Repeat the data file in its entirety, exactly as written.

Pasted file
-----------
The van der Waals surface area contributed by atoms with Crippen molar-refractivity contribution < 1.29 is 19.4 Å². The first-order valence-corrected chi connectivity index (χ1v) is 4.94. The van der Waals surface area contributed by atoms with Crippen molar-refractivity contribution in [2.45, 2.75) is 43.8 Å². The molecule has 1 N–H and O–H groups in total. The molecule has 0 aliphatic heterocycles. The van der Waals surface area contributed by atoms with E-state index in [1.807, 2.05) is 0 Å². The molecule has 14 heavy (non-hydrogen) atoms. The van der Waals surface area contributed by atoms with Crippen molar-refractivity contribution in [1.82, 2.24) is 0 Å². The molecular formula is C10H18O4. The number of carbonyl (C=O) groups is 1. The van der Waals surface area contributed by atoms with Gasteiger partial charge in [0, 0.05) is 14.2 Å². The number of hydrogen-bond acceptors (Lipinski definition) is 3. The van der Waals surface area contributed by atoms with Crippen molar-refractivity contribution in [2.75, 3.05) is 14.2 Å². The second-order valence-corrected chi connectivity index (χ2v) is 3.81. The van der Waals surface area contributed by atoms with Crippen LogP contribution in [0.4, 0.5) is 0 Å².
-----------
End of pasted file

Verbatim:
The van der Waals surface area contributed by atoms with Crippen molar-refractivity contribution < 1.29 is 19.4 Å². The first-order valence-corrected chi connectivity index (χ1v) is 4.94. The van der Waals surface area contributed by atoms with Crippen molar-refractivity contribution in [2.45, 2.75) is 43.8 Å². The molecule has 1 N–H and O–H groups in total. The molecule has 0 aliphatic heterocycles. The van der Waals surface area contributed by atoms with E-state index in [1.807, 2.05) is 0 Å². The molecule has 14 heavy (non-hydrogen) atoms. The van der Waals surface area contributed by atoms with Crippen molar-refractivity contribution in [1.82, 2.24) is 0 Å². The molecular formula is C10H18O4. The number of carbonyl (C=O) groups is 1. The van der Waals surface area contributed by atoms with Gasteiger partial charge in [0, 0.05) is 14.2 Å². The number of hydrogen-bond acceptors (Lipinski definition) is 3. The van der Waals surface area contributed by atoms with Crippen molar-refractivity contribution in [2.75, 3.05) is 14.2 Å². The second-order valence-corrected chi connectivity index (χ2v) is 3.81. The van der Waals surface area contributed by atoms with Crippen LogP contribution in [0.4, 0.5) is 0 Å².